Not Just a Hunting Ground: Native Americans in Kentucky- Rock shelters and Caves

Woodland Period 1000 B.C-1000 A.D.

Caves and Rock Shelters

Woodland Period hunter-gatherer-gardeners used Kentucky’s caves and rock shelters. These places ranged in size from those large enough to shelter a single person to ones as large as Mammoth Cave. In the mountains of Eastern Kentucky, rock shelters were used intensively, particularly ones with easy access to hillside garden plots. People used some of these sites
nearly year-round. In western Kentucky, Woodland people explored caves, carried out ceremonies inside them, and mined mineral deposits from the cave walls.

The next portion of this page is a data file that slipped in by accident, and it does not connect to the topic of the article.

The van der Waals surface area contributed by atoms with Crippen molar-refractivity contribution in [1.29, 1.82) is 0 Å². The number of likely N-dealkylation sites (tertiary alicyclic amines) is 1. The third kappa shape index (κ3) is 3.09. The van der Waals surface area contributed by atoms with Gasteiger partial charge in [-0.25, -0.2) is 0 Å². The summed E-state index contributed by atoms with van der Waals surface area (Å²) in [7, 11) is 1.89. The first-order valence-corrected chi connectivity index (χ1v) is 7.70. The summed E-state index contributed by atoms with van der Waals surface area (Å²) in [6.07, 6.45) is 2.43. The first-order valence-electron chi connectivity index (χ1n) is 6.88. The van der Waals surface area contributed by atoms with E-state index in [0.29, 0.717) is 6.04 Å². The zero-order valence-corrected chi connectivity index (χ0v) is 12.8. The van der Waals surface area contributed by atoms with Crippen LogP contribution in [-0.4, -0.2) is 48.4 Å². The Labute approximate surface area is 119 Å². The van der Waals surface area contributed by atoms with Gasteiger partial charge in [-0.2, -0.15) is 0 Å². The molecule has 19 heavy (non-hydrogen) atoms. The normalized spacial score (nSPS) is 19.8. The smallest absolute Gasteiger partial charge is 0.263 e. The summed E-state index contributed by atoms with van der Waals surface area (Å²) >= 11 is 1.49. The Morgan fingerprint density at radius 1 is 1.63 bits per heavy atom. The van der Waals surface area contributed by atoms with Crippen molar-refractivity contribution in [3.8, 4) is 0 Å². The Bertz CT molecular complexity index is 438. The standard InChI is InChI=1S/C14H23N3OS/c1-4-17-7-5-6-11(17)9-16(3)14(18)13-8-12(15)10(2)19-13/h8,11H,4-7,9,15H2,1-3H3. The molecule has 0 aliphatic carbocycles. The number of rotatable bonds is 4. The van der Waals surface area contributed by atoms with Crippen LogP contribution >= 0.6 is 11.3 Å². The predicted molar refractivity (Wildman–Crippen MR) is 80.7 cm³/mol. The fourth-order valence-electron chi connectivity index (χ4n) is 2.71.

Cave and rock shelters provided information about the stone tools and pottery Woodland peoples made and used. But these types of sites are especially important because the dry conditions 
inside them preserve artifacts that decay in open, wet and humid places. These sites provide us with great detail on Woodland Period culture ,lifeways, and food production, and enable us to gain a more complete understanding of these people. 

At Newt Kash Shelter in Menifee County, archaeologists found textiles, rope, grass beds, and a cradle board. In Salts Cave in Hart County, they found textiles and slippers. Human feces from this site provide information about the diet of the Woodland people who visited the cave.

From these sites, we know that Woodland gardeners planted sunflower, goosefoot, marsh elder, and maygrass in their garden plots. They foraged for hickory and walnuts. We know that they 
made clothing from skin and textiles.

Petroglyphs and pictographs pecked or drawn on stone or walls inside rock shelters and caves attest to Woodland people’s artistic talents and rich spiritual beliefs. 

Check out the PDF below to see the actual exhibit panel!

PDF icon Rockshelters and caves.pdf812.74 KB